Well, Curry did his usual magic in the fourth quarter, but for the sake of variety, let's look at Marreese Speights, the NBA's tallest shooting guard. He had probably his best game as a Warrior to ignite the fourth quarter comeback.
Legendary Night for Mo pic.twitter.com/uS3vzCPSsq— warriorsworld (@warriorsworld) March 13, 2016
So, how did Mo Buckets get mo' buckets? In brief, he was left open by the defense and he made them pay.
Let's break them down Mo's buckets in the fourth quarter one by one.
[GSW 88-95] Speights Driving Layup Shot: Made (16 PTS) Assist: Livingston (5 AST)
This is a simple pick and roll, with Shaun Livingston handling the ball. I don't understand what the Suns were trying to do on this coverage. It looks like the Mo's defender Alex Len intentionally sank back into the lane to cut off Livingston's drive, while waiting for Shaun's defender to catch up.
Both Suns go with Livingston, so this lets Speights roll to the hoop alone. Livingston made the nice little pass and Mo finishes.
[GSW 90-95] Speights Pullup Jump shot: Made (18 PTS) Assist: Barnes (3 AST)
Barnes makes the nice little pass to give Mo an open baseline jumper. He loves that shot. Score. Len probably did not need to give help. He gives the appearance of someone who is tired and was never given a scouting report on Mo Buckets.
[GSW 95-95] Speights Jump Shot: Made (20 PTS) Assist: Barnes (4 AST)
Well, here the Warriors push the ball in early offense and Alex Len (again!!) leaves Speights alone near the free throw line, for no particular reason. Doesn't he realize that midrange jumpers are Mo's main contribution to the offense? This is, well, basically a free throw for Mo.
This is the worst play so far by Len. He had a good offensive game, but this was a terrible defensive quarter for him.
Interlude: Stephen Curry to Shaun Livingston for a HUGE Alley-Oop Dunk
This is a terrible camera angle, but watch and see if you follow how Shaun Livingston got open for this big alley-oop dunk.
That's right, his man is back screened by Mo of the House of Buckets. When Curry is on the left side of the floor, it's hard to pay attention to the right side of the floor. A good play, as you would expect Len's coach to chew him out and say, STICK CLOSE TO MO, so you don't expect Len to be ready to switch when Mo screen's Shaun's man. In this case, I don't really understand why Len starts running towards Curry away from the alley oop, as if he were being controlled by an NBA2K controller by someone who wasn't sure which player was selected.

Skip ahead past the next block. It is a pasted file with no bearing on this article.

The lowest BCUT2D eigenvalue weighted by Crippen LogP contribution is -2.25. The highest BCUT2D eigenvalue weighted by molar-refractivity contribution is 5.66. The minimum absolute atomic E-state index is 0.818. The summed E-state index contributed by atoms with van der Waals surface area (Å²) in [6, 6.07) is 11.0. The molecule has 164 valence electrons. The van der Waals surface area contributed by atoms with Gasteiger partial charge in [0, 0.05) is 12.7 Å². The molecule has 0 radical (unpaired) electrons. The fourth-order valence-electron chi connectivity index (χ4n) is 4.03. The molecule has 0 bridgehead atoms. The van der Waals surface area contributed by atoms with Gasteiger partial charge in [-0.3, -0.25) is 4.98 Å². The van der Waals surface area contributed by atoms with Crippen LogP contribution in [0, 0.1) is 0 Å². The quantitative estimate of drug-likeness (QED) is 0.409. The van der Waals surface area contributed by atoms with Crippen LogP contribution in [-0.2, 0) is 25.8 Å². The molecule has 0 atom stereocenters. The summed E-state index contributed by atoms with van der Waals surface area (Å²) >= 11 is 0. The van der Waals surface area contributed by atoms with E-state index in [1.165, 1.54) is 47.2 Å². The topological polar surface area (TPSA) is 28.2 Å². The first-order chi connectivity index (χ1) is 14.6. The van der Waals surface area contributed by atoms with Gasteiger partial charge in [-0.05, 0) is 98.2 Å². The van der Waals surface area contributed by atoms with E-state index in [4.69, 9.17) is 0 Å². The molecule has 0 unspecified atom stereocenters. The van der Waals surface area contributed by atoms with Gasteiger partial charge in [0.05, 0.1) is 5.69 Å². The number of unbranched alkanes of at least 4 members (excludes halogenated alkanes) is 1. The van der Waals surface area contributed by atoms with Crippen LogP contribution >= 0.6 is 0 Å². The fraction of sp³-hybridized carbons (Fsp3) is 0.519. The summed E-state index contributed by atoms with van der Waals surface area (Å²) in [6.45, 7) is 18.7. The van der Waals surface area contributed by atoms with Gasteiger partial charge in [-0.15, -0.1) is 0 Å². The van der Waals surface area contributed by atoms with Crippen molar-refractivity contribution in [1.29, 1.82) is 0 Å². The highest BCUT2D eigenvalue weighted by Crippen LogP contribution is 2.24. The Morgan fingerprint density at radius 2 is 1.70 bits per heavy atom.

If the play looks familiar, it's because the Warriors run it for all their personnel who can dunk. Here's an example of Andre Iguodala handing it off and getting a Speights back screen for the alley-oop. (By coincidence, we have the same artistic floor level camera angle.)
More detail in past write-ups at: Explain One Play: Andre Iguodala and Draymond Green throw down huge dunks and Explain One Odd Play: Draymond Green Pass to Stephen Curry Layup.
[GSW 99-98] Speights Jump Shot: Made (22 PTS) Assist: Livingston (6 AST)
Here, for some reason, Alex Len feels some electromagnetic repulsion keeping him from staying close to Speights. Here Livingston sees that Len is (again!!!) sinking deep into the lane, so he just tosses the ball to Mo for a quick elbow jumper.
Len makes it worse by fouling. If you count the exclamation points in the last "again", that is FOUR times in just three minutes that Len left Speights open to score. Mercifully, that's his 5th foul, so he is pulled. If he had stayed on Mo, Mo might have gone for 30 or 40.
[GSW 110-108] Speights Driving Dunk Shot: Made (25 PTS) Assist: K Thompson (3 AST)
... so Klay just makes a nice dump off to Speights, who dunks! Good to see Speights regaining confidence in his dunk, after the unfortunately muff in the Finals. Also good to see Klay taking more responsibility making plays.
Notice Draymond's importance is two-fold. First, he sees Klay will have an angle on the defense and hits him with the nice pass at the right time. Second, Draymond has an erratic three point shot, but his defender Tyson Chandler has to respect it. He plays up above the free throw circle to cover Draymond. Tyson is the only real Suns shot blocker, so Klay knows he can attack freely.
One of the Warriors discoveries at the end of last year was that Shaun Livingston and Mo Speights work well together in pick and rolls. Mo was out of sorts for most of this year, but Steve Kerr is the Mo Buckets Whisperer and Kerr's return seems to have revived his confidence.
Now, all of Mo's buckets analyzed here were the result of bad defense. And yet, it is so important to have someone who can punish bad defense, and that is Mo at his best. If he could punish good defense, he'd be a starter. Still, if Mo's hitting those midrange jumpers, and teams start game planning for him, that will open space for Livingston to operate in the paint.